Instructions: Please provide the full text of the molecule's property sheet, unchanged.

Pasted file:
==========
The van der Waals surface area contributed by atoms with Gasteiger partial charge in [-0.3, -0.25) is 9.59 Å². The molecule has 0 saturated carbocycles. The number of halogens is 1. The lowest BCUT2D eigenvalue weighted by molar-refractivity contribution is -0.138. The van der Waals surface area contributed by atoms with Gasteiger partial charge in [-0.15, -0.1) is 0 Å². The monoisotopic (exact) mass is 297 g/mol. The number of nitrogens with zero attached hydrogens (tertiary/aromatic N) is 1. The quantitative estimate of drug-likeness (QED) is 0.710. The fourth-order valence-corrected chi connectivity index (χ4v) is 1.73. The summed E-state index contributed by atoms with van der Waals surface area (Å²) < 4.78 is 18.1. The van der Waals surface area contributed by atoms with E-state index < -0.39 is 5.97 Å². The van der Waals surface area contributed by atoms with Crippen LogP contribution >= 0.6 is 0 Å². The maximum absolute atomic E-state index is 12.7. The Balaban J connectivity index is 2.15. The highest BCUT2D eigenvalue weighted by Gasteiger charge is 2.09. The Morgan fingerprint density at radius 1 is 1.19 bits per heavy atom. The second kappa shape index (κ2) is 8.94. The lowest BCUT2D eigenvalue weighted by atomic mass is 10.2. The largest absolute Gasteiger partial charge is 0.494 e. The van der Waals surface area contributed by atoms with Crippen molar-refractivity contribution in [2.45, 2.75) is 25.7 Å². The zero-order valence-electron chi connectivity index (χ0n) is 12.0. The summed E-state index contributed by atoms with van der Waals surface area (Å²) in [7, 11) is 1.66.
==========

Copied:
The van der Waals surface area contributed by atoms with Gasteiger partial charge in [-0.3, -0.25) is 9.59 Å². The molecule has 0 saturated carbocycles. The number of halogens is 1. The lowest BCUT2D eigenvalue weighted by molar-refractivity contribution is -0.138. The van der Waals surface area contributed by atoms with Gasteiger partial charge in [-0.15, -0.1) is 0 Å². The monoisotopic (exact) mass is 297 g/mol. The number of nitrogens with zero attached hydrogens (tertiary/aromatic N) is 1. The quantitative estimate of drug-likeness (QED) is 0.710. The fourth-order valence-corrected chi connectivity index (χ4v) is 1.73. The summed E-state index contributed by atoms with van der Waals surface area (Å²) < 4.78 is 18.1. The van der Waals surface area contributed by atoms with E-state index < -0.39 is 5.97 Å². The van der Waals surface area contributed by atoms with Crippen LogP contribution >= 0.6 is 0 Å². The maximum absolute atomic E-state index is 12.7. The Balaban J connectivity index is 2.15. The highest BCUT2D eigenvalue weighted by Gasteiger charge is 2.09. The Morgan fingerprint density at radius 1 is 1.19 bits per heavy atom. The second kappa shape index (κ2) is 8.94. The lowest BCUT2D eigenvalue weighted by atomic mass is 10.2. The largest absolute Gasteiger partial charge is 0.494 e. The van der Waals surface area contributed by atoms with Crippen molar-refractivity contribution in [2.45, 2.75) is 25.7 Å². The zero-order valence-electron chi connectivity index (χ0n) is 12.0. The summed E-state index contributed by atoms with van der Waals surface area (Å²) in [7, 11) is 1.66.